Islands, Asia, Australia, South America, Philippines, Caribbean and Southern
States of the United States of America.
The history of the Noni
plant is also unique. It is assumed to have originated in Asia and was
distributed throughout the Pacific Islands by natural and man-made means. About
2000 years ago, ancient people of French Polynesia brought the Noni plant with
them as a source of food and medicine, so it is assumed, when the colonized the
islands around them. Even Captain James Cook in the 1700’s wrote and observed
the fruit was consumed in Tahiti and other small islands. It seems other
publications in Fiji, Roratango, Australia, India, Roratango and the Philippines
were eaten and used for medical purposes. The roots and bark of the Noni plant
were scraped and pounded to form a yellow and red dye used to color clothes and
clothing, and the leaves, bark and fruit were used for many different ailments.
No part of this plant
seemed to go wasted, and is used as some form of medicine or food. Witch
doctors and healers use the Noni leaves as bandages for wounds helping the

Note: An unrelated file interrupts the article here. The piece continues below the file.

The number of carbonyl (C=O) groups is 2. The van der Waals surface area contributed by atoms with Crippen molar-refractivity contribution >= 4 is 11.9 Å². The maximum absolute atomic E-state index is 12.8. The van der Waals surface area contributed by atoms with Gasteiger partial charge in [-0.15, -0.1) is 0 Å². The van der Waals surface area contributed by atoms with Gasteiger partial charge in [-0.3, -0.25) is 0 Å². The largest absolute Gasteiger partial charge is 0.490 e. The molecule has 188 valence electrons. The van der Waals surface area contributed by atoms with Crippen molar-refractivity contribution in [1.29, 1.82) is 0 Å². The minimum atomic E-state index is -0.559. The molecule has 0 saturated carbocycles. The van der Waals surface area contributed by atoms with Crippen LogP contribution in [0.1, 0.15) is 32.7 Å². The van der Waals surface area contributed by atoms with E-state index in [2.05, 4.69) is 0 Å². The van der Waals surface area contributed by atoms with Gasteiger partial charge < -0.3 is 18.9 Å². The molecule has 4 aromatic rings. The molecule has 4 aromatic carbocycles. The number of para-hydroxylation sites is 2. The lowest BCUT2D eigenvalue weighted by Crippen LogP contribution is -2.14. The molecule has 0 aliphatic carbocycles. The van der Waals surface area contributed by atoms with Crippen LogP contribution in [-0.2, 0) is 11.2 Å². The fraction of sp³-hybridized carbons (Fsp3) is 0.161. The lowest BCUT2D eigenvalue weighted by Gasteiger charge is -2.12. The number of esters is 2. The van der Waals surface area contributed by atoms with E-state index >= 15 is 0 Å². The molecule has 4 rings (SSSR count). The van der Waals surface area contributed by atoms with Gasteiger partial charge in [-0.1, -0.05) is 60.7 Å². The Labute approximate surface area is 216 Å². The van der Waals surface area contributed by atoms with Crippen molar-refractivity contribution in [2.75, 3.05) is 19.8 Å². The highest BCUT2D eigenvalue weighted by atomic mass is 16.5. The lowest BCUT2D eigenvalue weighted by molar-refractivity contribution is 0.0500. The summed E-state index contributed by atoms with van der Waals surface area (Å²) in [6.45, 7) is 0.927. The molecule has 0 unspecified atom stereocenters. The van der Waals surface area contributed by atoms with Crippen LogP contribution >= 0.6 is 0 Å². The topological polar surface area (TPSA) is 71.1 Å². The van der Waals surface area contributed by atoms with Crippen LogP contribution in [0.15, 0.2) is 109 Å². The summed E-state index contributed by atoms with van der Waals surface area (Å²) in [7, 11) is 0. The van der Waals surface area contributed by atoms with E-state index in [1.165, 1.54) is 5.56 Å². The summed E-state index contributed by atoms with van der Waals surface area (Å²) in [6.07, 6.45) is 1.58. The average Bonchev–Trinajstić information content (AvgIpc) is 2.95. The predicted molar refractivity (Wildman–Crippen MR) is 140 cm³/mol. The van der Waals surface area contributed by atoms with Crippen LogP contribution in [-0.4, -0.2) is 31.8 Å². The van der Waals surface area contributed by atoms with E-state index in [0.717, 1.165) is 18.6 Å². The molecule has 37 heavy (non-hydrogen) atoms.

healing to take place faster. Green fruits are crushed and the juice extracted
as a remedy for lesions or sores. Root and bark is used to treat inflammation
and infections. Each country had their own unique way of using this amazing
plant for the people’s needs and wants. Stories of fevers, skin disease,
respiratory problems, gastrointestinal issues, menstrual and urinary problems,
diabetes and venereal diseases are just a few of the ailments that this fruit is
said to cure.
Here is a small list of
traditional uses that these countries use and claim.
Plant Part Used
skin wounds, abscesses, gum and throat disease, respiratory ailments,
constipation, fever, laxative
dysentery (Indochina), head lice (Hawaii), wound poultice, broken bones,
sores or scabs, sore throat, peeling and cracking of toes and feet,
cuts, wounds, abscesses, mouth and gum infections, toothaches, appetite
and brain stimulant food, boils, carbuncles, tuberculosis, sprains, deep